Tuesday, August 6, 2019

Six Degrees of Separation: From Life After Life to The Luckiest Girl

Six Degrees of Separation is a monthly link-up hosted by Kate at Books Are My Favourite and Best. Each month a book is chosen as a starting point and linked to six other books to form a chain. A book doesn’t need to be connected to all the other books on the list, only to the one next to it in the chain.

This month it’s a wild card – the chain begins with the book that ended our July reading, which means that my starting book is Life After Life by Kate Atkinson (2013).

I reviewed Life after Life last week.  It is an unusual novel told against the backdrop of two wars, World War I and World War II, and includes an attempted assassination on Hitler.   My first link is WWII.

The War That Saved My Life by Kimberly Brubaker Bradley (2015) combines several of my interests: historical fiction, WWII, and evacuation.   For those unfamiliar with this era, when the Germans began heavily bombing England, urban families and families on the coast were told to send their children to safety.   In the summer of 1939, with more than 3 million children removed from London and other cities in the first four days of evacuations alone.  Some went to relatives in England, the US, or Canada but most wound up with strangers, some welcoming, some not.  For heroine Ada, evacuation means escape and freedom, although there are many challenges ahead.   This is the kind of book that is so good I bought one copy for myself, one for my 11 year old niece for her birthday, and another for some lucky person in the future.

My second link is orphans or quasi-orphans being sent from London to the country, which brings me to a book I love dearly, Flambards by K. M. Peyton (1967).  Orphaned Christina is forced to go live with her Uncle Russell, and his sons, Mark and Will, at their home, Flambards, in the early 1900s. Mark and his father are obsessed with horses while Will is obsessed with machinery and aviation.  To her surprise, Christina becomes deeply attached to Flambards, although her relationship with these three strong willed men is unpredictable and stressful.   This is the first of four books and there was also a surprisingly good BBC adaptation.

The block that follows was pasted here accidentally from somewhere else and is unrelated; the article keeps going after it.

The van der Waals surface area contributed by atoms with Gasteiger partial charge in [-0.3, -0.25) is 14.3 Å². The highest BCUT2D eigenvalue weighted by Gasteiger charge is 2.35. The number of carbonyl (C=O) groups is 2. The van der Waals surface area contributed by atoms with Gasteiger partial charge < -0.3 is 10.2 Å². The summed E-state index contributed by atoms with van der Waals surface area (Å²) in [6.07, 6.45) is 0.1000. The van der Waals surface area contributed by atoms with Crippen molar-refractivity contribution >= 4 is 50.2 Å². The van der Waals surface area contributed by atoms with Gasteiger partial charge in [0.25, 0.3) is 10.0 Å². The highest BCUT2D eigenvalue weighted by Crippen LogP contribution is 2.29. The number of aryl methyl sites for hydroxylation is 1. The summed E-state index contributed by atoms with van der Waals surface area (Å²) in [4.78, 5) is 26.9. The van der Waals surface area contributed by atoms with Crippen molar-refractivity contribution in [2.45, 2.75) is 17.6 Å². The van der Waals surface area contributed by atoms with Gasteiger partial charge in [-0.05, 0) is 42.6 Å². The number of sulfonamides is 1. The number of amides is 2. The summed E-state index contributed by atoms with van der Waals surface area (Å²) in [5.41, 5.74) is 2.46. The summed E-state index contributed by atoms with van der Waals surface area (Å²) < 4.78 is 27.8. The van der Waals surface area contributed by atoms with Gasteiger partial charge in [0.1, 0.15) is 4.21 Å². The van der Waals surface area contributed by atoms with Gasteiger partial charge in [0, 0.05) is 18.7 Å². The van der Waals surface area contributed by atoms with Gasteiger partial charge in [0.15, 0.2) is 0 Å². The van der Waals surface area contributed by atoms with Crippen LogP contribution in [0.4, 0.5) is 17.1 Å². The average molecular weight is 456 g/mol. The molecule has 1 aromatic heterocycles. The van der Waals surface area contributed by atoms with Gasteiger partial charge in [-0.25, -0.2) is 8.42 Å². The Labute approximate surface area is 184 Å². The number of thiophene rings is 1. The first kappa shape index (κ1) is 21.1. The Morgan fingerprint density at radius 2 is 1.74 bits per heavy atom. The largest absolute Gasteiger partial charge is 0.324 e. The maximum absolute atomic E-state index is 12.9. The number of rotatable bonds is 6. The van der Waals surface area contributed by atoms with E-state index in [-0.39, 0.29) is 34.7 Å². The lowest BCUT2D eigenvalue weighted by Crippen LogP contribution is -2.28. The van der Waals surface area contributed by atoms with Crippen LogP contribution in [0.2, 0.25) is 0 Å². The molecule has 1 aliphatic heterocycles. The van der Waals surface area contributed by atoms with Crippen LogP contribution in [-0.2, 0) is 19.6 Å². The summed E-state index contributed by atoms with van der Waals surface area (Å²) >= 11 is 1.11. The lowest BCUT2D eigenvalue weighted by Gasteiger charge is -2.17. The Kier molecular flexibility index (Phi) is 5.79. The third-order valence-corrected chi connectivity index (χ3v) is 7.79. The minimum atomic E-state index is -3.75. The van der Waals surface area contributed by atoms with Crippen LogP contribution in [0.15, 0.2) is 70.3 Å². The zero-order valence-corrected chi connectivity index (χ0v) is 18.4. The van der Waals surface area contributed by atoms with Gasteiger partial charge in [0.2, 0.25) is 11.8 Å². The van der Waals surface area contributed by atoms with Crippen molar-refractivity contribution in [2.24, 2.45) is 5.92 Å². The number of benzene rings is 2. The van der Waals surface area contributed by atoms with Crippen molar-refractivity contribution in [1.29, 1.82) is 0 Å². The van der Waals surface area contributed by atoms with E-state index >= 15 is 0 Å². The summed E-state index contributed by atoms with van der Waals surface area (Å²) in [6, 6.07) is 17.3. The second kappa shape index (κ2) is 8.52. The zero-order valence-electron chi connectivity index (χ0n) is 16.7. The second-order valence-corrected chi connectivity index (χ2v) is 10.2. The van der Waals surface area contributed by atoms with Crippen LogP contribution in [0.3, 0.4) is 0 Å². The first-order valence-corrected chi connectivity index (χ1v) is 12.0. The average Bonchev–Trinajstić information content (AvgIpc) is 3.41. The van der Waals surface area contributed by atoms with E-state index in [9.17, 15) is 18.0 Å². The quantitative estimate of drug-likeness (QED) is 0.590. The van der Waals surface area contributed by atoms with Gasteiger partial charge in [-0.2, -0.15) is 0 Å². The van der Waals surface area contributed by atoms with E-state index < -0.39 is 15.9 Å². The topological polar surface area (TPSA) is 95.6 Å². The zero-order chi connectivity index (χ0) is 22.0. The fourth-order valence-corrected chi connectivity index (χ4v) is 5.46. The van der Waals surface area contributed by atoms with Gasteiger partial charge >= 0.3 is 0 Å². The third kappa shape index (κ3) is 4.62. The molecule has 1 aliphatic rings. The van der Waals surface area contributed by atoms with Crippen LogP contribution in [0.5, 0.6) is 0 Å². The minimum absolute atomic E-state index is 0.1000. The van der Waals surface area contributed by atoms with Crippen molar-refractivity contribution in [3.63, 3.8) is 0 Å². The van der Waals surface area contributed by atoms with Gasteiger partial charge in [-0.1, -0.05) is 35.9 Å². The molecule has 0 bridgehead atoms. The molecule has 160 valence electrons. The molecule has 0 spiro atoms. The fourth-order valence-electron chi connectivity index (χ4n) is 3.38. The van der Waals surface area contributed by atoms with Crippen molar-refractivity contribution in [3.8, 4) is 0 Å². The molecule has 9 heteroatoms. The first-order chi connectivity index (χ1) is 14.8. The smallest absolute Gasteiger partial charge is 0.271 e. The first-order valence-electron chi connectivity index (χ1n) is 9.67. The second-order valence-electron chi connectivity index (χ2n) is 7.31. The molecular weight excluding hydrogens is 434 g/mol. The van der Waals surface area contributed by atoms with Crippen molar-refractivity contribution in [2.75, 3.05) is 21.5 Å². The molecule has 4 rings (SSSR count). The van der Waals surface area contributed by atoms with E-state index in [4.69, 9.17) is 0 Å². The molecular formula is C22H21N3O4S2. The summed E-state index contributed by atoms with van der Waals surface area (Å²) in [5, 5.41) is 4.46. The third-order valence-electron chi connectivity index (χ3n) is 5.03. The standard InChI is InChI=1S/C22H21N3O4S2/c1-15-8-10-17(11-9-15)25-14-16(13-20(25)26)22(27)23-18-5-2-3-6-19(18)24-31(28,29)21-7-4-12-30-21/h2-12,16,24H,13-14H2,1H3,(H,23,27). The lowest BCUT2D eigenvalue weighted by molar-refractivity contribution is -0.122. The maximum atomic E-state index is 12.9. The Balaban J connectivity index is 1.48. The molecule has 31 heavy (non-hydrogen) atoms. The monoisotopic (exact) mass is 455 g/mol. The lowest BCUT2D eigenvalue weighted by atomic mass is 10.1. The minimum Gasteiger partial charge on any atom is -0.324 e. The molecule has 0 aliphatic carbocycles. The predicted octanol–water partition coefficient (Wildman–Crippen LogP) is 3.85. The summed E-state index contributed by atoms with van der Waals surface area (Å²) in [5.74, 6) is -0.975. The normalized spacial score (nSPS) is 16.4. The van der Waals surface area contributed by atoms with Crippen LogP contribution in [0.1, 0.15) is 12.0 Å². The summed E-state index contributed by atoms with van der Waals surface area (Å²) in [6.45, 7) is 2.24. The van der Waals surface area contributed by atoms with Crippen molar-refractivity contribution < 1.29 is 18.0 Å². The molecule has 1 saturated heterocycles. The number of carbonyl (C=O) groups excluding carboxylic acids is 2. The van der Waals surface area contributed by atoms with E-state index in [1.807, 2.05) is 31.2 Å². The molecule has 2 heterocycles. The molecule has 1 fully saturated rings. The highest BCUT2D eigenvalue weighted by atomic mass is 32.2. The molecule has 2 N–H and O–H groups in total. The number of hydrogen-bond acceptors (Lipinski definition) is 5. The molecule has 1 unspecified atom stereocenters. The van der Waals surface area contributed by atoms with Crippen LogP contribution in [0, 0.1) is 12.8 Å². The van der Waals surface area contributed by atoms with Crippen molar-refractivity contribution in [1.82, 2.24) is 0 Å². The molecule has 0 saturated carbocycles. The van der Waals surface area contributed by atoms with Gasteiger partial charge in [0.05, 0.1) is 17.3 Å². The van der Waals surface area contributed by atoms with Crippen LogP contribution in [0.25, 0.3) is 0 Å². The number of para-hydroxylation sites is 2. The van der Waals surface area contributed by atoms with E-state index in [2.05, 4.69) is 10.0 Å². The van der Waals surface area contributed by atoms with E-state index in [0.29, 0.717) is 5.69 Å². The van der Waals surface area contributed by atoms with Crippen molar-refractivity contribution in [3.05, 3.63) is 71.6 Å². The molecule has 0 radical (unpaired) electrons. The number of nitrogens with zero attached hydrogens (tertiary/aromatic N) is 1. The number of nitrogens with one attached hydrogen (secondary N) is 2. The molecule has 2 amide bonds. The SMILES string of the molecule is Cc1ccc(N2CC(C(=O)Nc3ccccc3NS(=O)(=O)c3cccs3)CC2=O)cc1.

My third link is aviation.  I found Flambards in my elementary school library about the same time I read A Girl Can Dream by Betty Cavanna (1948).   This is a book about a slightly awkward teen who admires the cool kids at school (especially one particular boy) but most of all she yearns to fly.   When she enters and wins a contest for flying lessons, it changes her life.  (I got in trouble for being in the school library reading this book when I was supposed to be in social studies with Mrs. Aucoin).

My fourth link is Concord, Massachusetts, which is where Betty Cavanna lived with her second husband.  Five Little Peppers and How They Grew (1881) is a classic 19th century rags to riches story written by Margaret Sidney, who lived in the Wayside in Concord where Louisa May Alcott once resided.  The saintly Mrs. Pepper, unfortunately known as Mamsie, who lives with her five children in the Little Brown House, is the moral compass of this poor but happy family.  They have good times, despite their poverty, and eventually are given an opportunity to move to New York to a more affluent life.   I read this whole series at Pomroy House where I took sewing classes for years.  More on Rebecca Romroy another time!
My fifth link is nepotism.  Margaret Sidney’s books were published by her husband’s publishing company, D. Lothrop, and On to Oregon by HonorĂ© Morrow (1926) (aka Seven Alone) was published by her husband, William Morrow.   However, their books merited attention, so I won’t hold it against them!   On to Oregon is the fictional version of the real life Sager family who left Missouri for Oregon in 1844 (Henry Sager was as restless as Charles Ingalls) but the parents died during the difficult journey, leaving their seven children orphans, although they are ultimately taken in by missionaries Narcissa and Marcus Whitman.  I vividly remember my fourth grade teacher, Miss Sandra Barnes, reading it to the class and we were all enthralled.  Too bad my youthful thirst for research then inspired me to find a book on the Whitmans, only to learn they had been massacred!   There’s a lesson for you!   

The sixth link is Oregon.  Beverly Cleary grew up there, famously in Yamhill, but attended college and settled in California, the setting of my favorite of her books, The Luckiest Girl (1958).   For those who know Cleary best as the author of the Ramona and Henry Huggins books, this is a YA novel about a girl who spends a year in California with family friends and makes friends, gains confidence, and figures out who she wants to be.  Yes, there’s some romance, as Shelley falls for a handsome athlete, ignoring the charms of the smart journalist.   She’ll learn!  Shelley owns a raincoat with a black velvet collar and when I found such a raincoat at Filene’s Basement many years ago, I bought it at once (although mine is purple, not pink) and am still wearing it.

Now I am reading The Mystery of Black Hollow Lane (2019). We’ll see what the rest of August has in store!  

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